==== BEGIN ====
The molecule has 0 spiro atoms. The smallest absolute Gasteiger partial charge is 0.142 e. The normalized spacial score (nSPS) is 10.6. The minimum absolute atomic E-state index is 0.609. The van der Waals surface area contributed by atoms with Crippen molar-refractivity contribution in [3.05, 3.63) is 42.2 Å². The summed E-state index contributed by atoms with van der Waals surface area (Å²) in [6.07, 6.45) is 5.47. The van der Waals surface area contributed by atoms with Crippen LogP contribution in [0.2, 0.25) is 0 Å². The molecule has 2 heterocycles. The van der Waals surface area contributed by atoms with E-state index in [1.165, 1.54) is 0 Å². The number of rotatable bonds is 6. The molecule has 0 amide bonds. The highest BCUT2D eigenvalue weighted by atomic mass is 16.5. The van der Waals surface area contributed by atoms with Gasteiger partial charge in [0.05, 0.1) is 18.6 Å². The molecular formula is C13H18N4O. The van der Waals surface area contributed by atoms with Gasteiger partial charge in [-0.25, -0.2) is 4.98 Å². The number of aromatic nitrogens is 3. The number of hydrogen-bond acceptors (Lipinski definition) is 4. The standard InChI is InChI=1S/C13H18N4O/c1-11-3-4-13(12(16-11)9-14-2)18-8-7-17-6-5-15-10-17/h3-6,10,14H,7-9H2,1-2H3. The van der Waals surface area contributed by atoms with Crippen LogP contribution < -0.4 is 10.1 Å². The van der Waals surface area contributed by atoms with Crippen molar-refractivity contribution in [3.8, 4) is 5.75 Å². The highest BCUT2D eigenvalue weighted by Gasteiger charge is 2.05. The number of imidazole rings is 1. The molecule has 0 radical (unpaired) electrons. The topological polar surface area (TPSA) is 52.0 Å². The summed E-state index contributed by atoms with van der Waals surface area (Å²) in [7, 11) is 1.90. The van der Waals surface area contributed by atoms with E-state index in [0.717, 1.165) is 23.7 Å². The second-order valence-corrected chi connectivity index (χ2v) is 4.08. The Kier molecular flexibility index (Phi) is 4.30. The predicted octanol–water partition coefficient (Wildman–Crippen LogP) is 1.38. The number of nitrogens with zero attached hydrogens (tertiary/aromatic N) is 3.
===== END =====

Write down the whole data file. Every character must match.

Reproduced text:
The molecule has 0 spiro atoms. The smallest absolute Gasteiger partial charge is 0.142 e. The normalized spacial score (nSPS) is 10.6. The minimum absolute atomic E-state index is 0.609. The van der Waals surface area contributed by atoms with Crippen molar-refractivity contribution in [3.05, 3.63) is 42.2 Å². The summed E-state index contributed by atoms with van der Waals surface area (Å²) in [6.07, 6.45) is 5.47. The van der Waals surface area contributed by atoms with Crippen LogP contribution in [0.2, 0.25) is 0 Å². The molecule has 2 heterocycles. The van der Waals surface area contributed by atoms with E-state index in [1.165, 1.54) is 0 Å². The number of rotatable bonds is 6. The molecule has 0 amide bonds. The highest BCUT2D eigenvalue weighted by atomic mass is 16.5. The van der Waals surface area contributed by atoms with Gasteiger partial charge in [0.05, 0.1) is 18.6 Å². The molecular formula is C13H18N4O. The van der Waals surface area contributed by atoms with Gasteiger partial charge in [-0.25, -0.2) is 4.98 Å². The number of aromatic nitrogens is 3. The number of hydrogen-bond acceptors (Lipinski definition) is 4. The standard InChI is InChI=1S/C13H18N4O/c1-11-3-4-13(12(16-11)9-14-2)18-8-7-17-6-5-15-10-17/h3-6,10,14H,7-9H2,1-2H3. The van der Waals surface area contributed by atoms with Crippen LogP contribution < -0.4 is 10.1 Å². The van der Waals surface area contributed by atoms with Crippen molar-refractivity contribution in [3.8, 4) is 5.75 Å². The highest BCUT2D eigenvalue weighted by Gasteiger charge is 2.05. The number of imidazole rings is 1. The molecule has 0 radical (unpaired) electrons. The topological polar surface area (TPSA) is 52.0 Å². The summed E-state index contributed by atoms with van der Waals surface area (Å²) in [7, 11) is 1.90. The van der Waals surface area contributed by atoms with E-state index in [0.717, 1.165) is 23.7 Å². The second-order valence-corrected chi connectivity index (χ2v) is 4.08. The Kier molecular flexibility index (Phi) is 4.30. The predicted octanol–water partition coefficient (Wildman–Crippen LogP) is 1.38. The number of nitrogens with zero attached hydrogens (tertiary/aromatic N) is 3.